We saw many beautiful and & interesting things in the house including some original manuscripts (Bergliot, Serenade, part of the A minor piano concerto), some homespun scarves, lovely chandeliers & curtains, a wonderful silver lazy Susan, some curious porcelain table pieces, a runner of white linen with design of cupids & garlands done in a black running stitch that gave the effect of a pen & ink sketch, an old desk inlaid with mother of pearl, some trophies & decorations, many pictures of distinguished friends. The house commands a lovely view of the fjord & fiellen. There is a pretty garden & a little house adjacent in which he did most of his composing. He and Nina are buried on the property.

“German pier,” Tyske Bryggen, old post of Bergen, 1932. Via.

From here we visited the Stavkirke & the old port of Bergen (the Hanseatic town) which reminds me strongly of the old Germantowns of the period. The beautiful theatre with statue to Bjornsen, several fine museums & parks, King Haakon’s banqueting hall, a fine example of 13th century Gothic, now mostly in ruins but still beautiful, a large monument to Norway’s heroes past & present 12 in all, including some Vikings, & on each side a plaque in high relief (bronze) depicting scenes from history. Altogether a fair city as we appreciate even more when viewed from the height of Fløien where we had dinner at the Floirestaurant [Fløien Folkerestaurant].

Vintage postcard, interior of the Floien Folkerestaurant. Via.

We had to get special permission from the police dept. to drive up & when half way up a very winding & precipitous way, the sun blinded Mr. A. & the car went off the rd. with 2 side wheels in the ditch. We were a little scared but no one hurt & not the car either. We all got out & several men came to help lift the car back on the rd: (they would take nothing for it) & soon we were in the restaurant enjoying our dinner & the view was so magnificent as to fully compensate us for the slight inconvenience. We stayed until nearly midnight-the sky still pink & blue like at sunset for it never gets dark in summer, & the town far below looked like a small scale model lit up in colored electric lights lying in the deep cup of the surrounding hills throwing it in shadow.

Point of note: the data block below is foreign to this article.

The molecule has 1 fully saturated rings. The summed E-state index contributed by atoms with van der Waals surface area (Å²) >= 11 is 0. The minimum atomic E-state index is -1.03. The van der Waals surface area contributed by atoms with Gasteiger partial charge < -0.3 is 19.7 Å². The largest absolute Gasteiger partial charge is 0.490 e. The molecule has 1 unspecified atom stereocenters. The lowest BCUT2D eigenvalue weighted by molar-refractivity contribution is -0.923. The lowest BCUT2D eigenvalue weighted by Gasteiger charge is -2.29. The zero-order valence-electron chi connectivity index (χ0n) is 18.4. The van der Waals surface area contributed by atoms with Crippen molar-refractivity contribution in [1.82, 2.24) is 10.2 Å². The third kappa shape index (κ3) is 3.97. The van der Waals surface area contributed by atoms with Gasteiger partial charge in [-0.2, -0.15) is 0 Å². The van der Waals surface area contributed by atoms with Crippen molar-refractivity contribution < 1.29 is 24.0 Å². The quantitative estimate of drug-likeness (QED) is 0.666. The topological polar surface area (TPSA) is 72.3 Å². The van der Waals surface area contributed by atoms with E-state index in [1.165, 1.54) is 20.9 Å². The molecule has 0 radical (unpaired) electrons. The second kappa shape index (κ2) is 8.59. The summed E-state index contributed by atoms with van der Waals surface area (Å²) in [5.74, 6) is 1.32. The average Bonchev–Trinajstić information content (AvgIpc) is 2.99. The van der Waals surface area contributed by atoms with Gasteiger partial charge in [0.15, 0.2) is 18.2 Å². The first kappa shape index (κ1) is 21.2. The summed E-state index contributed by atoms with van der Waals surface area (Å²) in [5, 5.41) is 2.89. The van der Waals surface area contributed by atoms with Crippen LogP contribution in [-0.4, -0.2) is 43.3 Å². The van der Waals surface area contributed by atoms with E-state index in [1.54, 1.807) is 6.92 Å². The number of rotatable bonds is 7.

July 5, 1950                         

Location: En Route to Lofthus

Vintage travel poster, Norway, 1950. Via.

After another ride thru the city we left Bergen about 11 A.M. traversing some of the routes covered yesterday, but it is so beautiful that we are glad to see it again & from a different angle too. We stopped for a very good lunch at the Tourist Hotel in Norheimesund some of the prettiest villages hereabouts. A little further on we crossed the Hardanger fjord to Kinsarvik, thence to Lofthus where we spent the night at the cutest little hotel Ullensvang with a stone quay in front of it with benches to sit on & people swimming & boating in the fjord. Also a little garden but the flowers are not so pretty here (they have clovers on the dining room tables whereas heretofore we have had much more pretentious blooms).

Ullensvang Hotel, c. 1945-1960. Courtesy of the National Library of Norway, via.

The dining room is quaint with a large display of pewter, copper, fine Hardanger embroidery & lovely chinaware. A large party of French people are staying here & they are making plenty of noise. We had tea on the porch (we have a balcony outside our room too) & enjoyed sitting here till dinner time. I had to go up 12 steps to our room but then everything is on one floor so I didn’t mind. We got a box of the biggest most luscious strawberries in the neighborhood for about 50c. Lots of cherry trees here.